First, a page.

The art of valuation: how to price your startup for investment

When it comes to early-stage startup valuation, a number of key factors, methods and negotiation strategies are critical to securing funding from investors

Valuing a startup is a challenge that founders and investors both grapple with. In the dynamic world of early-stage investment, determining a startup’s valuation is often more art than science. Unlike established companies with a track record of financial data, startups lack years of historical performance to rely on. Consequently, there is no one-size-fits-all formula for valuation. Instead, it becomes a creative and subjective exercise that takes into account numerous factors, some of which are unique to the startup ecosystem. 

In this article, with the help of advice from UNSW Founders Investments and Portfolio Manager and experienced investor Beste Onay, we’ll uncover some of the methods for valuing an early-stage startup as well as general valuation tips and tricks.

Many factors influence a startup’s pre-money valuation. If a startup is already generating sustainable revenues, the valuation method might resemble the established models, such as revenue and earnings multiples, used to value mature companies. In this scenario, increasing revenue streams reduce the financial risk associated with failure and enhance the prospects of a significant exit. However, for early-stage startups without the luxury of years of financial data, determining a fair valuation can be a more creative endeavour. Founders and prospective investors must rely on subjective determinants and assessments of potential. In this context, the art of startup valuation truly comes to the forefront.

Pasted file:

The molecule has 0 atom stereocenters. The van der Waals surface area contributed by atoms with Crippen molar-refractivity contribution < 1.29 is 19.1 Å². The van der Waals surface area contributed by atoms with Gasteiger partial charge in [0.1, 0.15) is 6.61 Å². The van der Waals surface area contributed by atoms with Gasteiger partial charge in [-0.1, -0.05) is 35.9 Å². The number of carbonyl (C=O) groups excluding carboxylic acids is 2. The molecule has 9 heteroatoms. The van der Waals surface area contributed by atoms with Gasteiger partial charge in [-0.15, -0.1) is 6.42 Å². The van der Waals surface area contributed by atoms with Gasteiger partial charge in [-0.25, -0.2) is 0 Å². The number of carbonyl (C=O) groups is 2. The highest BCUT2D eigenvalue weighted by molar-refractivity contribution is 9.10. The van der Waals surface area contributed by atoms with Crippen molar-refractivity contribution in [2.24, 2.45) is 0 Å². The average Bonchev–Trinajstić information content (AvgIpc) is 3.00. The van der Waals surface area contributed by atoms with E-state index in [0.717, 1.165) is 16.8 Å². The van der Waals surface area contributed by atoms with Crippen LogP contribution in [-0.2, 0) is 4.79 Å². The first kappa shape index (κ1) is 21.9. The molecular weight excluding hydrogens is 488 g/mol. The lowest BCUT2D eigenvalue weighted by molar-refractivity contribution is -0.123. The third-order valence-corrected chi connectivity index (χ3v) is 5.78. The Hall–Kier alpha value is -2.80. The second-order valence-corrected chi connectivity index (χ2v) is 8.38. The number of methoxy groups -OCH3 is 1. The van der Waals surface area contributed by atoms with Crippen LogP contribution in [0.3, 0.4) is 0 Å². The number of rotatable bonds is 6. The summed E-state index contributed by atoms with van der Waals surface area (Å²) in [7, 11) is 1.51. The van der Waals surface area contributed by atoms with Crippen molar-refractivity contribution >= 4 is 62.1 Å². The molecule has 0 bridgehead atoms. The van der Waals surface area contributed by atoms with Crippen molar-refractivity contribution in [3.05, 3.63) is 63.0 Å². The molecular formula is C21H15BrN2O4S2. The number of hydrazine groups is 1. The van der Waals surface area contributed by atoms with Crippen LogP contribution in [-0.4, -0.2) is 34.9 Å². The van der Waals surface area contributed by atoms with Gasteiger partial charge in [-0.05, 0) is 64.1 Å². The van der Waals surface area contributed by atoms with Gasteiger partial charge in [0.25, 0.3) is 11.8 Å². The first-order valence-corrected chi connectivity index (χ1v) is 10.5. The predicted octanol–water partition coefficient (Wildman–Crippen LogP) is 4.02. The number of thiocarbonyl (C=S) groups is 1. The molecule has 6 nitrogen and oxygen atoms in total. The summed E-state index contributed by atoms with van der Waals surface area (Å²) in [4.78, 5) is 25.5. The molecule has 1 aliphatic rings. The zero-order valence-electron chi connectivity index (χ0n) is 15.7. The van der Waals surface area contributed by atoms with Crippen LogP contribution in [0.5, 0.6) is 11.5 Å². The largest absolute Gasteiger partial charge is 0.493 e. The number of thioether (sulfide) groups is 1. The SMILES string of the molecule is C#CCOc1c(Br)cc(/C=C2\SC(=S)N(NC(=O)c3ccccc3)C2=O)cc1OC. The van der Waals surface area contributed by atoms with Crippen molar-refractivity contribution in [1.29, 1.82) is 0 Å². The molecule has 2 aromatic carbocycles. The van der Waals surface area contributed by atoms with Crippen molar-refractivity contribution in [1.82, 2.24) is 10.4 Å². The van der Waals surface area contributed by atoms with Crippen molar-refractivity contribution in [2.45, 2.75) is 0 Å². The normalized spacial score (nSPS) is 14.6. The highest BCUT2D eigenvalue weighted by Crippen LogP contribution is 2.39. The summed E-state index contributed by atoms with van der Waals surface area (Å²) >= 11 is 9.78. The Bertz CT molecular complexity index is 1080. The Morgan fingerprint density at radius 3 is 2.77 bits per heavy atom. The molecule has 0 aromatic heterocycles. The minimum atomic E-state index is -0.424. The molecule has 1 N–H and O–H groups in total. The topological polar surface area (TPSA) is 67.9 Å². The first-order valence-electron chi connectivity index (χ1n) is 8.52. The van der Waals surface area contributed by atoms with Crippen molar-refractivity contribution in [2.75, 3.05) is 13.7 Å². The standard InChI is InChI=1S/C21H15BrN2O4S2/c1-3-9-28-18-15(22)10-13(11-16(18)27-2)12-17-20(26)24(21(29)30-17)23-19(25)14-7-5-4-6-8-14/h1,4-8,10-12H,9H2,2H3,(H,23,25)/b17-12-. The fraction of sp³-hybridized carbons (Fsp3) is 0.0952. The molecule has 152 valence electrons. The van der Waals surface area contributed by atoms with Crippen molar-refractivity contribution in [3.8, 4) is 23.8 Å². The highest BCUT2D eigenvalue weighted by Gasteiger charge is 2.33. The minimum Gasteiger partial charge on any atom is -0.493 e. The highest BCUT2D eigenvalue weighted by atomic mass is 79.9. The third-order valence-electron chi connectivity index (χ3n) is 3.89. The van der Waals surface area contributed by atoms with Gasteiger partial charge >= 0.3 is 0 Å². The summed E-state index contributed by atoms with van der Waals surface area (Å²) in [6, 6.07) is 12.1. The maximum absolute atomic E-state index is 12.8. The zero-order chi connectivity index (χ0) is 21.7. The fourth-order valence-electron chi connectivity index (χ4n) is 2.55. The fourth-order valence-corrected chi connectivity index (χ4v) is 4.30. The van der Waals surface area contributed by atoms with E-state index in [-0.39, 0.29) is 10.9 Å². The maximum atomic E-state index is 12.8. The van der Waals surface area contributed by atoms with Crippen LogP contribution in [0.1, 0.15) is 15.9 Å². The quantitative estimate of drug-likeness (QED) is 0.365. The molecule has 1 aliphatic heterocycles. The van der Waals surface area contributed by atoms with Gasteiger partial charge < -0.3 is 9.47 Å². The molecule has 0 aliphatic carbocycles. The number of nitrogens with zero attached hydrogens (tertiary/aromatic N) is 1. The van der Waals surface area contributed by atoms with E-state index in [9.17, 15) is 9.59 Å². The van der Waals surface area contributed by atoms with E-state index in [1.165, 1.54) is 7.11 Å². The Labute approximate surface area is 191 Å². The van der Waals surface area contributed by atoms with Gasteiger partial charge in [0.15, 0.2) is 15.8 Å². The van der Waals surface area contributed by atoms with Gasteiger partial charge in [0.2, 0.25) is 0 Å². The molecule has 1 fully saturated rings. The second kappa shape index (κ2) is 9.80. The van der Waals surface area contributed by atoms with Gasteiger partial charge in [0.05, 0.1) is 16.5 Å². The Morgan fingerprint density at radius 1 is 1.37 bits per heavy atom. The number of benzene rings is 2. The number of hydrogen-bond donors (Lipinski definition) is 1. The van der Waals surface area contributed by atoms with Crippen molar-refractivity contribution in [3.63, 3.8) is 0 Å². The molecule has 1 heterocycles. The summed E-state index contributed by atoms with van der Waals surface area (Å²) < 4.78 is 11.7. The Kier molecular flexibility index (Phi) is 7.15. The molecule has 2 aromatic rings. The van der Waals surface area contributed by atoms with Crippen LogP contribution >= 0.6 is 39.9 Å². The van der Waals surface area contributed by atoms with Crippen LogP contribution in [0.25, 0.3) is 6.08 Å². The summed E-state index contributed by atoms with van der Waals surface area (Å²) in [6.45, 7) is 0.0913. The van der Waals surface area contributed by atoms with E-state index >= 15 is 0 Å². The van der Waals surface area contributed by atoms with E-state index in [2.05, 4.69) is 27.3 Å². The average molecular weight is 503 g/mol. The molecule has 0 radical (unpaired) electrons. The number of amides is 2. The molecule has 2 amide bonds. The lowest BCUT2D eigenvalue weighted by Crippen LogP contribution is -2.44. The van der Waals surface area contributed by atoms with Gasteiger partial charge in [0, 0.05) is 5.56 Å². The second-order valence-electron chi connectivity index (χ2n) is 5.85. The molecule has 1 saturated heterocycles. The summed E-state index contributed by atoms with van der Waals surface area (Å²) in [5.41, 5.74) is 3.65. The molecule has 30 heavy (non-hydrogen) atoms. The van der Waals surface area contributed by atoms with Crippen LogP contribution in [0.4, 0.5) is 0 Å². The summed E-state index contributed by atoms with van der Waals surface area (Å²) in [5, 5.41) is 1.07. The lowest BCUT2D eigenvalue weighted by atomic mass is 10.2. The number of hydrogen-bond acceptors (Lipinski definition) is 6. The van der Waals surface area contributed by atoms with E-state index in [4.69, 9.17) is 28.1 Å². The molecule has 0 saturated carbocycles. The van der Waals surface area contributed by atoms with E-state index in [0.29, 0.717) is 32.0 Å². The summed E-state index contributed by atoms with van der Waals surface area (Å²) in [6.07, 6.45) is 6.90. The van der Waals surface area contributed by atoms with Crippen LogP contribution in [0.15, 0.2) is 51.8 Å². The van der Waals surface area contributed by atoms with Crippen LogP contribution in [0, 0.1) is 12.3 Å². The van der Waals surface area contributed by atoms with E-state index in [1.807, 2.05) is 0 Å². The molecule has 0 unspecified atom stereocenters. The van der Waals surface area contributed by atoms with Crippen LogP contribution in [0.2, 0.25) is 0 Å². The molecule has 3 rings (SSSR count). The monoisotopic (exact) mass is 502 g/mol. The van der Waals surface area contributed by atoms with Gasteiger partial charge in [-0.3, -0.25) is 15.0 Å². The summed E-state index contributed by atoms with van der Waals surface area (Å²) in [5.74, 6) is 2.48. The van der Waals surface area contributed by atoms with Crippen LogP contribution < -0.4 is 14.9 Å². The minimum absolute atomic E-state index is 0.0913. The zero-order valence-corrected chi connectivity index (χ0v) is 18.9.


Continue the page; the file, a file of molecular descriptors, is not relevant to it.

For founders seeking funding and investors considering early-stage startups (especially angel investors), understanding what factors an investor looks for when valuing such ventures becomes paramount. The journey of valuation often entails a blend of vision, market opportunity, team capability, and the art of the deal. It’s about finding that sweet spot where both founders and investors see a compelling future and a fair distribution of ownership. In the world of startups, where innovation and potential often outweigh past performance, mastering the art of valuation can be the key to unlocking the resources needed to turn a visionary idea into a thriving business.

UNSW Founders Investments and Portfolio Manager Beste Onay.jpg
UNSW Founders Investments and Portfolio Manager Beste Onay says a valuation will determine how much equity can be given to investors and other shareholders. Photo: Anna Kucera

Understanding startup valuation